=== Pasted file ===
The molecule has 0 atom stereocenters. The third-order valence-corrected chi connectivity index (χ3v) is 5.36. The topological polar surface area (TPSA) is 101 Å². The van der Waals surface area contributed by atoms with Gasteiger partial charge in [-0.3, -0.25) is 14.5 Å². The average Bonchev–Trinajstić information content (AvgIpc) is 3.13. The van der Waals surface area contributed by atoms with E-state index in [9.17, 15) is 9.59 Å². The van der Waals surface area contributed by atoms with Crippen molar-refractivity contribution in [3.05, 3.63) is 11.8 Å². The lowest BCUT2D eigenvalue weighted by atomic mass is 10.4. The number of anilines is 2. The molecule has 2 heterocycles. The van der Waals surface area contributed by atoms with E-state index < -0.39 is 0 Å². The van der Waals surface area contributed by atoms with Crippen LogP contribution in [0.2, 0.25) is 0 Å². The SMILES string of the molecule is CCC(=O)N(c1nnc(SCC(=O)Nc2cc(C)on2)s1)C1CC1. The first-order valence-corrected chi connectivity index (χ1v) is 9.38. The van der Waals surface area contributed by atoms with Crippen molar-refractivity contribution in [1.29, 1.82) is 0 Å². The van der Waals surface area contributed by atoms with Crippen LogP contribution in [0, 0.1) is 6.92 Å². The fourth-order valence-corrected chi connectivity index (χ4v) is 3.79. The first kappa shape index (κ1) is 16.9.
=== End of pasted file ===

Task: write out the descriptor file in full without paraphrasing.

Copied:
The molecule has 0 atom stereocenters. The third-order valence-corrected chi connectivity index (χ3v) is 5.36. The topological polar surface area (TPSA) is 101 Å². The van der Waals surface area contributed by atoms with Gasteiger partial charge in [-0.3, -0.25) is 14.5 Å². The average Bonchev–Trinajstić information content (AvgIpc) is 3.13. The van der Waals surface area contributed by atoms with E-state index in [9.17, 15) is 9.59 Å². The van der Waals surface area contributed by atoms with Crippen molar-refractivity contribution in [3.05, 3.63) is 11.8 Å². The lowest BCUT2D eigenvalue weighted by atomic mass is 10.4. The number of anilines is 2. The molecule has 2 heterocycles. The van der Waals surface area contributed by atoms with E-state index < -0.39 is 0 Å². The van der Waals surface area contributed by atoms with Crippen LogP contribution in [0.2, 0.25) is 0 Å². The SMILES string of the molecule is CCC(=O)N(c1nnc(SCC(=O)Nc2cc(C)on2)s1)C1CC1. The first-order valence-corrected chi connectivity index (χ1v) is 9.38. The van der Waals surface area contributed by atoms with Crippen molar-refractivity contribution in [1.29, 1.82) is 0 Å². The van der Waals surface area contributed by atoms with Crippen LogP contribution in [0, 0.1) is 6.92 Å². The fourth-order valence-corrected chi connectivity index (χ4v) is 3.79. The first kappa shape index (κ1) is 16.9.